is testing several types of promotions in stores across the country, a move it hopes will help counter the decline in domestic store traffic that led to a recent decision to close 600 stores.
"One of the things we're consistently hearing in this day and age (is), even though budgets are tight, they still don't want to give up life's little luxuries," Brad Stevens, vice president of customer relationship management, says of the coffee chain's patrons. "They consider Starbucks one of those luxuries."
The promotions vary by region and timing.
Starbucks would not say how many stores are planning promotions, only that the majority of its more than 11,000 U.S. stores will offer some sort of deal between now and early September.
For example, through July 23, Starbucks is giving away 12-ounce iced coffees on Wednesdays to customers in New York City, Philadelphia, Washington, Boston and Detroit who present an "iced brewed coffee card," a reusable voucher distributed in stores and newspaper inserts.
Through July 14, coffee drinkers in Atlanta and Indianapolis can get a free 12-ounce hot or iced coffee every day with a similar card.
In other cities around the country, Starbucks is making twice-a-day customers' afternoon coffee easier on the wallet. Depending on the city, customers with a morning receipt can buy a 16-ounce cold beverage for $2 after 2 p.m., or get a $1 discount on a cold drink after 1 p.m.
And elsewhere, the company is selling discounted drinks throughout the day on Fridays, Saturdays and Sundays.
The different deals are meant to reflect regional differences in the way people take their coffee, said Stevens, and to draw in new customers at a time when Starbucks is struggling with falling traffic in U.S. stores.In its fiscal second quarter, which ended March 30, Starbucks' profit sank 28% as customers made fewer trips to its stores, especially in areas hit hardest by the housing market's collapse, including Florida and California.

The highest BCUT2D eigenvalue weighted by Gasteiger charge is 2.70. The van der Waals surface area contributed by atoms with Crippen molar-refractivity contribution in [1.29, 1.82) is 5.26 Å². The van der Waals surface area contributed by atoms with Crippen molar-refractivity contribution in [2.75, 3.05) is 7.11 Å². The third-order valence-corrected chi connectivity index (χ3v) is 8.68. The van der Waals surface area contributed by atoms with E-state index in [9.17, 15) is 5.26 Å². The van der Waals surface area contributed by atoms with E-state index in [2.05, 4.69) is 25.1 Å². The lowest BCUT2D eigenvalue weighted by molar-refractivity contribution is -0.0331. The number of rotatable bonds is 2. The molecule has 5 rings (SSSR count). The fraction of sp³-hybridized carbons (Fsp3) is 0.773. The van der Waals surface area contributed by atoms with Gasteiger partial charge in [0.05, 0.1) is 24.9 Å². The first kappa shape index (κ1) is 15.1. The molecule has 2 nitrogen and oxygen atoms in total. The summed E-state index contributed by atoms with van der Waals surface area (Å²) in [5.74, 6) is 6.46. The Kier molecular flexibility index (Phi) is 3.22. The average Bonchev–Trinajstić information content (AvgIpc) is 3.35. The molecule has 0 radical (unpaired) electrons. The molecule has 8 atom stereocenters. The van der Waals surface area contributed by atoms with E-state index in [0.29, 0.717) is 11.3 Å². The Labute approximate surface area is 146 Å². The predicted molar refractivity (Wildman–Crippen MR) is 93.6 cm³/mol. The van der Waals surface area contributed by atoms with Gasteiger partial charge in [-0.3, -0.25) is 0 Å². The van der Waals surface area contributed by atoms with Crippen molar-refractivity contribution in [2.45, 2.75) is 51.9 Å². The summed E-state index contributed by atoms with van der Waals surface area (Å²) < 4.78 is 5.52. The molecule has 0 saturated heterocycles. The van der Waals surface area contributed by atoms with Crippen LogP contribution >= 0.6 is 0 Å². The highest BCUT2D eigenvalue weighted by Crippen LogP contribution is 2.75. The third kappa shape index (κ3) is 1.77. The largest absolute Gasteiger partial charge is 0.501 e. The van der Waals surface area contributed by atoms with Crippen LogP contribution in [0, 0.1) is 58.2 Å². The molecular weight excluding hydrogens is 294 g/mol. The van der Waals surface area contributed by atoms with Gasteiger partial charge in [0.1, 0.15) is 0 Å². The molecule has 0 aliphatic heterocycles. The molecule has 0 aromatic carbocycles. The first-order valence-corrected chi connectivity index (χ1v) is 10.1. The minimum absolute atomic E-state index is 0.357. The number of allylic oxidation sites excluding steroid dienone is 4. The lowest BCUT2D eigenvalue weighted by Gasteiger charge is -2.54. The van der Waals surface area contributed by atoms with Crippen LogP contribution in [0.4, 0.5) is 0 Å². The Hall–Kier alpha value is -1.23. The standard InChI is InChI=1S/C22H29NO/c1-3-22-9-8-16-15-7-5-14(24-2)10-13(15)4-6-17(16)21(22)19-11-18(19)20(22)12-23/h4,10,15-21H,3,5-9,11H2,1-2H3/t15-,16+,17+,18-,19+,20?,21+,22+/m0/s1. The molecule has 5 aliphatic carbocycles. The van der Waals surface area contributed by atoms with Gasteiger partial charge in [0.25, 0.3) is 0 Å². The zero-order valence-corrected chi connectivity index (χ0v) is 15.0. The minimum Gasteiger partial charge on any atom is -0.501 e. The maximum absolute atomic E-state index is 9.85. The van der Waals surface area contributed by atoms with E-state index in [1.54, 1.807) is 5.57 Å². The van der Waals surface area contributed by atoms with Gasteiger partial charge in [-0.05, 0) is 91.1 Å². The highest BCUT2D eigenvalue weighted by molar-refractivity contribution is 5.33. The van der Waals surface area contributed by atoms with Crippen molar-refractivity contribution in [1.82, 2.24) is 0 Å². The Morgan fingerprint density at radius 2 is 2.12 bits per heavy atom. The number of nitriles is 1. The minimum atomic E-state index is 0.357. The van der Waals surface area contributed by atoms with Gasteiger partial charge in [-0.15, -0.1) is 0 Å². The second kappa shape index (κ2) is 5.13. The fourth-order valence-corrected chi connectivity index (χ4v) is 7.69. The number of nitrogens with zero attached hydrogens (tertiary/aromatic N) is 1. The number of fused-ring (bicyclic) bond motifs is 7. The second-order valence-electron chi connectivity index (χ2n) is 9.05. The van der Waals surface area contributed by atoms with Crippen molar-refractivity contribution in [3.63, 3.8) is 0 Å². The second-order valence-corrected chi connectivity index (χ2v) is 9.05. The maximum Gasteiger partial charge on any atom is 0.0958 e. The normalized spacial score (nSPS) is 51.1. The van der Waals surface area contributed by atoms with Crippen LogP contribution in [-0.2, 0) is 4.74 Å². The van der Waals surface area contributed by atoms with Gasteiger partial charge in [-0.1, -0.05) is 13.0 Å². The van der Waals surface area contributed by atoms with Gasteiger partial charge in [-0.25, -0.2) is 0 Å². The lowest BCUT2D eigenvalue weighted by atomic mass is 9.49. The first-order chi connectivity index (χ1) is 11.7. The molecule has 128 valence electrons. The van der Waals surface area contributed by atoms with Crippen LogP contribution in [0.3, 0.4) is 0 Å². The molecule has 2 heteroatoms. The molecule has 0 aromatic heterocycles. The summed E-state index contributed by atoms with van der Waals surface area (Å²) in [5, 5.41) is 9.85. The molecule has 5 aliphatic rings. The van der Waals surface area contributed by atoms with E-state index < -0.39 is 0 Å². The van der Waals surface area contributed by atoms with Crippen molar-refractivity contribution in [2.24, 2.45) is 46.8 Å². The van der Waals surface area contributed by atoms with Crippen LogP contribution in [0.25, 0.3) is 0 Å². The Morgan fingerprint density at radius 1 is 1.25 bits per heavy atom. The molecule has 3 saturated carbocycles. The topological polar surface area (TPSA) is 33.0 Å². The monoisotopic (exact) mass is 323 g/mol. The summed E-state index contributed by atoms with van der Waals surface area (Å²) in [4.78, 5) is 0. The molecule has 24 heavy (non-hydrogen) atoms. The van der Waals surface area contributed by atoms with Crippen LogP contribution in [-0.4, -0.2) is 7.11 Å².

On July 1, the company announced it would close 600 company-operated stores in the next year, up from its earlier forecast of 100 closings, citing ongoing U.S. economic troubles. The company also indicated that store density was part of the problem, and said the vast majority of unprofitable stores to be shuttered had been opened too close to an existing location.
Dollar menu a nonstarterStarbucks will wait to see if the promotions prove popular before deciding which, if any, it might extend.
"With the economy the way it is right now, people want value, but they want value that is relevant to them," Stevens said.
He said Starbucks will only go so far in its drive to make its expensive coffees more affordable, and it has no plans to join the likes ofand by offering a dollar menu that could clash with Starbucks' luxury image.
Stevens would not say whether or how much the promotions would eat into Starbucks' profits, but William Blair analyst Sharon Zackfia said in an interview that it's unlikely they would be detrimental.
Zackfia said vouchers and discounts could help get people back into the habit of buying a coffee at Starbucks, and she was particularly encouraged by the company's focus on afternoon deals.
"Starbucks in particular seems to have been more susceptible in the afternoon. That's probably not the necessary beverage to get you through the day," Zackfia said.
But, she added, whether the promotions are "a game changer or not, who knows."
This article was reported and written by Jessica Mintz for The Associated Press.